Goldberg examines the science of brain-challenged conservatives

Jonah Goldberg‘s latest National Review Online column examines the scientific proof that conservatives’ brains can’t handle the brilliance of liberal arguments.

Over the past decade, a new fad has taken hold among academics and liberal journalists: Call it the new science of conservative phrenology. No, it doesn’t actually involve using calipers to determine intelligence based on the size and shape of people’s heads. The measuring devices are better — MRIs and gene sequencers — but the conclusions are worse. The gist is this: Conservatives and liberals don’t just have different world views or ideas, they have different brains; the Right and Left are just hard-wired to think differently.

Author Chris Mooney compiles much of this research for his new book The Republican Brain, which purports to show that conservatives are, literally by nature, more closed-minded and resistant to change and facts. His evidence includes the fact that conservatives are less likely to buy into global warming, allegedly proving they are not only “anti-science” but innately anti-fact, as well. “Politicized wrongness today,” he writes, “is clustered among Republicans, conservatives, and especially Tea Partiers.”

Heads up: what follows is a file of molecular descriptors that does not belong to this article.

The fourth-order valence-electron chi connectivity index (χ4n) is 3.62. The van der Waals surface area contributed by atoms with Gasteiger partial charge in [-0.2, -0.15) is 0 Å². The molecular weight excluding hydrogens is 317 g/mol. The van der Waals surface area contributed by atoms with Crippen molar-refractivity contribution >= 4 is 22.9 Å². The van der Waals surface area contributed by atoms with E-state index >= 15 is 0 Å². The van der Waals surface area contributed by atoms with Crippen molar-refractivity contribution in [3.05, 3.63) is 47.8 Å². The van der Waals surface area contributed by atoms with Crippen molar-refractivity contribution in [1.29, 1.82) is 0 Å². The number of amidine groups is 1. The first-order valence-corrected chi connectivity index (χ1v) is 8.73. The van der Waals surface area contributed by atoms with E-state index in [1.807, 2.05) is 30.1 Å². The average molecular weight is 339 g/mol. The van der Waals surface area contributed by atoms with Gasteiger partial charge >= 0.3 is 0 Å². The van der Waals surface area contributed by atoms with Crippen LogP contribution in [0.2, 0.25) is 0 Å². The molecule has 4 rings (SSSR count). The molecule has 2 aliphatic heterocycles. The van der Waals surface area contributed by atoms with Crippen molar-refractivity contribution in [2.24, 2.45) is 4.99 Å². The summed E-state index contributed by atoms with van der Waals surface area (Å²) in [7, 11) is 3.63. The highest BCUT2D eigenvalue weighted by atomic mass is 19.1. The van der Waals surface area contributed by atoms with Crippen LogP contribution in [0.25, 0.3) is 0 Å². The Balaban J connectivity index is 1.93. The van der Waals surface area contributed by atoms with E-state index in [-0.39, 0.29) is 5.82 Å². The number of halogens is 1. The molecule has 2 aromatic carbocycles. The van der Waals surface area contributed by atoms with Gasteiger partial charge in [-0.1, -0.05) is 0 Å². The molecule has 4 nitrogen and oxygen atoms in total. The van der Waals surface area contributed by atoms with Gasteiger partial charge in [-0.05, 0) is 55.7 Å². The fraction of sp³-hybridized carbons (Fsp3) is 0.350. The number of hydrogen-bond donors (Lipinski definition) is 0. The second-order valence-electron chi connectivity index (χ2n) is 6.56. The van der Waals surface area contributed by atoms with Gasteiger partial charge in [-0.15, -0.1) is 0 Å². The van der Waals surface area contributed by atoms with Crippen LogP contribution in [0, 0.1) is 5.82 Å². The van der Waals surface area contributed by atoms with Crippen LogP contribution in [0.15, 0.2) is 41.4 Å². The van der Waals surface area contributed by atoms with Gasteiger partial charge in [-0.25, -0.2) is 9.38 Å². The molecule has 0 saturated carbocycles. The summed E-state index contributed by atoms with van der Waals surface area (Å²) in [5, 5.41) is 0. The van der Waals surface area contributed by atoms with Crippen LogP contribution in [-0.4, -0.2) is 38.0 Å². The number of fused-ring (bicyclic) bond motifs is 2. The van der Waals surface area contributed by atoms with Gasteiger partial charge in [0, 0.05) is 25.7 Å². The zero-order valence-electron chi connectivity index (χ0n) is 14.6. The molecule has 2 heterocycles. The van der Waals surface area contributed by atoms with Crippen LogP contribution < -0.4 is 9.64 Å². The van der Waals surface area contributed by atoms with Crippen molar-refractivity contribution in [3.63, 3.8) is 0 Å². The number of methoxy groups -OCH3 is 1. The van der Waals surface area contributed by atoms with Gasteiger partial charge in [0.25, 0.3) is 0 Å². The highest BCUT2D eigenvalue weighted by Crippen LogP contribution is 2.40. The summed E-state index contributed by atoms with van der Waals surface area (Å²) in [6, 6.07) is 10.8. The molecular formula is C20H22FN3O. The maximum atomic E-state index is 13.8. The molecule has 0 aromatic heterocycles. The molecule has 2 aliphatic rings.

That’s an entirely understandable view for Mooney to hold. He’s a soaked-to-the-bone liberal partisan. But he crosses the line into pseudoscientific hogwash by trying to explain every political disagreement as a symptom of bad brains. For instance, Mooney claims Republicans have trouble processing reality because Republicans think Obamacare will raise the deficit. No really, stop laughing.

Jonah also earns bonus points for describing Fidel Castro as “the global dashboard saint of recrudescent left-wing asininity.”

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